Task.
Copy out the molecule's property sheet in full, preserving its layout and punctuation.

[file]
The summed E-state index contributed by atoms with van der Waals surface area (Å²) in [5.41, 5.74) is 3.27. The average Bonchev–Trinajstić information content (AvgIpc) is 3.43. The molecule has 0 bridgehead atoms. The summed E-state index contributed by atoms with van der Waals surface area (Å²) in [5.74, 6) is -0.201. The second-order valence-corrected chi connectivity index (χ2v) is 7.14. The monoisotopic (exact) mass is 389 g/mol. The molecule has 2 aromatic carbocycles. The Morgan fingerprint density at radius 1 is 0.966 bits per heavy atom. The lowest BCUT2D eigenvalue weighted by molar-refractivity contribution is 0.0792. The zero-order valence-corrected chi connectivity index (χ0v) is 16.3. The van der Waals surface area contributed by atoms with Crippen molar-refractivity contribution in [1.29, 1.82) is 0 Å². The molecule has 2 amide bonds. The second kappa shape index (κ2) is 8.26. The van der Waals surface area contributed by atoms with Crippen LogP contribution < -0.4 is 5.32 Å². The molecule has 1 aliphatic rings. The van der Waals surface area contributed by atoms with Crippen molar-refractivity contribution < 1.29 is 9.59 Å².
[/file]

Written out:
The summed E-state index contributed by atoms with van der Waals surface area (Å²) in [5.41, 5.74) is 3.27. The average Bonchev–Trinajstić information content (AvgIpc) is 3.43. The molecule has 0 bridgehead atoms. The summed E-state index contributed by atoms with van der Waals surface area (Å²) in [5.74, 6) is -0.201. The second-order valence-corrected chi connectivity index (χ2v) is 7.14. The monoisotopic (exact) mass is 389 g/mol. The molecule has 2 aromatic carbocycles. The Morgan fingerprint density at radius 1 is 0.966 bits per heavy atom. The lowest BCUT2D eigenvalue weighted by molar-refractivity contribution is 0.0792. The zero-order valence-corrected chi connectivity index (χ0v) is 16.3. The van der Waals surface area contributed by atoms with Crippen molar-refractivity contribution in [1.29, 1.82) is 0 Å². The molecule has 2 amide bonds. The second kappa shape index (κ2) is 8.26. The van der Waals surface area contributed by atoms with Crippen LogP contribution < -0.4 is 5.32 Å². The molecule has 1 aliphatic rings. The van der Waals surface area contributed by atoms with Crippen molar-refractivity contribution < 1.29 is 9.59 Å².